The team that built the CAA headquarters to its exceptionally high level of finish--proving to Pei's delight that Southern California craftsmen can match the best anywhere--was commanded by managing developer Bill McGregor, chief executive officer of the MacGregor Co.
Under McGregor was the contractor, Peck/Jones Construction, who controlled an array of subcontractors to carry out specialized operations, such as shaping the stonework, fabricating the steel and assembling the atrium skylight.
"The CAA job was very intricate," said Robert Hatch, president of DBM/Hatch Masonry in El Monte. "The stonework required an unusual accuracy of detail and assembly. This is a class act."
The stonemasons, like the specialists of Corona Aluminum, who devised the atrium skylight and the exterior curtain wall, used a computer-aided design program to calculate the CAA building's complex curves.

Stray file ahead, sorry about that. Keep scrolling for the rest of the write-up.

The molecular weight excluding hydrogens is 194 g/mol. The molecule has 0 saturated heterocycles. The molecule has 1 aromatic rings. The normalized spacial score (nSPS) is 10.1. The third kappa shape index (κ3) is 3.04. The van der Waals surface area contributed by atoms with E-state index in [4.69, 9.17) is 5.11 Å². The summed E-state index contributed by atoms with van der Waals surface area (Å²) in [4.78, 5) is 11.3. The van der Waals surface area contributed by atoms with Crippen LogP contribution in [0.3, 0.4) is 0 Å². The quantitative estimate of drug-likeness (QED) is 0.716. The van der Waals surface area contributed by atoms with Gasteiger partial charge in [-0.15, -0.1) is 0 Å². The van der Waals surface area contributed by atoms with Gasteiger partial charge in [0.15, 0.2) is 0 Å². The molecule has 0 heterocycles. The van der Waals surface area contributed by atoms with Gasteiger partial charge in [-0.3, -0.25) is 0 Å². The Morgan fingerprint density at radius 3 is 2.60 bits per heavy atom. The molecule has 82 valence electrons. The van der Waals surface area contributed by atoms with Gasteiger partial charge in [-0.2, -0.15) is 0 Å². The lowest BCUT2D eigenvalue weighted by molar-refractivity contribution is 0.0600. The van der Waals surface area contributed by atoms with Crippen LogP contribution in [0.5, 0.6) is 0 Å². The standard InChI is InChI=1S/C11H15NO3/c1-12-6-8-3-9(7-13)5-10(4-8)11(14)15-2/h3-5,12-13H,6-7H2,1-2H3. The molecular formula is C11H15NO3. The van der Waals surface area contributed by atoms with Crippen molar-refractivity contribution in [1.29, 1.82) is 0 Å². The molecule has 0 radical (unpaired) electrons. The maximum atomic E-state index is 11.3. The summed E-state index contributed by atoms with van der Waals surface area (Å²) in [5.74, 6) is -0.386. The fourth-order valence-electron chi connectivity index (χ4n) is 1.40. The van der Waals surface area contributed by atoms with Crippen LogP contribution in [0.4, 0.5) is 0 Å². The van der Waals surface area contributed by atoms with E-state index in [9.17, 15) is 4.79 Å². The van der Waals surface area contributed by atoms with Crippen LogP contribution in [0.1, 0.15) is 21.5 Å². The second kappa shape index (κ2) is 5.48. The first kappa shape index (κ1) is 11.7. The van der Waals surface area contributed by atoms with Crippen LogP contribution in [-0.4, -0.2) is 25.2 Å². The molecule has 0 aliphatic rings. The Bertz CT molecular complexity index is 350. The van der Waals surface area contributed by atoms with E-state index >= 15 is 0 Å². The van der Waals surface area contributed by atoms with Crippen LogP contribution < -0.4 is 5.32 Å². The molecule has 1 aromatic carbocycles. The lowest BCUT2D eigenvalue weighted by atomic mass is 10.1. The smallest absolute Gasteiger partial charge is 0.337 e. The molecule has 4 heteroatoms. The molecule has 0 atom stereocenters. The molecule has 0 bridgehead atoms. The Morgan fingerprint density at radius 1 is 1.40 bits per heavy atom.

"This project was the most difficult of any we have done," said Ken Ellis, president of Corona Aluminum in Monterey Park. "Each piece of it is one of a kind, which made the mathematics very complicated. But we enjoyed the challenge."
"I'd put the degree of difficulty at a 9-plus, on a scale of 10," said Larry van der Hoek, vice president of Plas-Tal Manufacturing Co. in Santa Fe Springs. Plas-Tal fabricated the steel in the dramatically cantilevered ring beam that supports the atrium skylight.
"The architect was very demanding, but it was a highly enjoyable experience. I can't wait to do it again."